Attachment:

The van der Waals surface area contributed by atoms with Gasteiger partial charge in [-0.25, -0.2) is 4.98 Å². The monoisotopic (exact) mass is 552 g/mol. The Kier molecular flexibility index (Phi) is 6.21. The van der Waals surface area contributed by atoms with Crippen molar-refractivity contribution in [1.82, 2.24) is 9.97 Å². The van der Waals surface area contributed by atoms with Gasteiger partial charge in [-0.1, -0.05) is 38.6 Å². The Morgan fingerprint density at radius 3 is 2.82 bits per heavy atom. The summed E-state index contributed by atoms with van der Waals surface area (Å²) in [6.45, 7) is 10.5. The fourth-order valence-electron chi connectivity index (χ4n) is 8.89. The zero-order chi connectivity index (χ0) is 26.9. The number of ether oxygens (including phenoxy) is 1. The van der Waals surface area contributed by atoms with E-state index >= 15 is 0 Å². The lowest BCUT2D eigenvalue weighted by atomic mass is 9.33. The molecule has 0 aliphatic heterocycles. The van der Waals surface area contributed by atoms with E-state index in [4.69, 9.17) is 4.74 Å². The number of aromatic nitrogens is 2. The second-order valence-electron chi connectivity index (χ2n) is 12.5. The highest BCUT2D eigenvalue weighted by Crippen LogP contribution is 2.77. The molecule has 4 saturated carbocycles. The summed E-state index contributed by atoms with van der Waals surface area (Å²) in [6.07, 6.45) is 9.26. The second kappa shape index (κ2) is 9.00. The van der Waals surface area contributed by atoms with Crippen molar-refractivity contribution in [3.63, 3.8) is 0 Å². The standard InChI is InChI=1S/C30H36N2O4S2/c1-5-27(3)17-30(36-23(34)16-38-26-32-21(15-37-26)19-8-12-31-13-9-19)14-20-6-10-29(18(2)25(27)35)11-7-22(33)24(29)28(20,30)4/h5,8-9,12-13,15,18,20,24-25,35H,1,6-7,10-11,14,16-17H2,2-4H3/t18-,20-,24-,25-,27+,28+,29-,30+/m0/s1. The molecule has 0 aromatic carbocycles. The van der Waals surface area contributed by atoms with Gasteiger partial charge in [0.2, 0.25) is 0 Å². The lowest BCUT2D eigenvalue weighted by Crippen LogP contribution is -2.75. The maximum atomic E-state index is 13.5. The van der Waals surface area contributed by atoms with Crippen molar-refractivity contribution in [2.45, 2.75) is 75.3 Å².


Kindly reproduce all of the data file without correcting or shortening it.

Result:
The van der Waals surface area contributed by atoms with Gasteiger partial charge in [-0.25, -0.2) is 4.98 Å². The monoisotopic (exact) mass is 552 g/mol. The Kier molecular flexibility index (Phi) is 6.21. The van der Waals surface area contributed by atoms with Crippen molar-refractivity contribution in [1.82, 2.24) is 9.97 Å². The van der Waals surface area contributed by atoms with Gasteiger partial charge in [-0.1, -0.05) is 38.6 Å². The Morgan fingerprint density at radius 3 is 2.82 bits per heavy atom. The summed E-state index contributed by atoms with van der Waals surface area (Å²) in [6.45, 7) is 10.5. The fourth-order valence-electron chi connectivity index (χ4n) is 8.89. The zero-order chi connectivity index (χ0) is 26.9. The number of ether oxygens (including phenoxy) is 1. The van der Waals surface area contributed by atoms with E-state index >= 15 is 0 Å². The lowest BCUT2D eigenvalue weighted by atomic mass is 9.33. The molecule has 0 aliphatic heterocycles. The van der Waals surface area contributed by atoms with E-state index in [4.69, 9.17) is 4.74 Å². The number of aromatic nitrogens is 2. The second-order valence-electron chi connectivity index (χ2n) is 12.5. The highest BCUT2D eigenvalue weighted by Crippen LogP contribution is 2.77. The molecule has 4 saturated carbocycles. The summed E-state index contributed by atoms with van der Waals surface area (Å²) in [6.07, 6.45) is 9.26. The second kappa shape index (κ2) is 9.00. The van der Waals surface area contributed by atoms with Crippen molar-refractivity contribution in [3.63, 3.8) is 0 Å². The standard InChI is InChI=1S/C30H36N2O4S2/c1-5-27(3)17-30(36-23(34)16-38-26-32-21(15-37-26)19-8-12-31-13-9-19)14-20-6-10-29(18(2)25(27)35)11-7-22(33)24(29)28(20,30)4/h5,8-9,12-13,15,18,20,24-25,35H,1,6-7,10-11,14,16-17H2,2-4H3/t18-,20-,24-,25-,27+,28+,29-,30+/m0/s1. The molecule has 0 aromatic carbocycles. The van der Waals surface area contributed by atoms with Gasteiger partial charge in [0.2, 0.25) is 0 Å². The lowest BCUT2D eigenvalue weighted by Crippen LogP contribution is -2.75. The maximum atomic E-state index is 13.5. The van der Waals surface area contributed by atoms with Crippen molar-refractivity contribution in [2.45, 2.75) is 75.3 Å².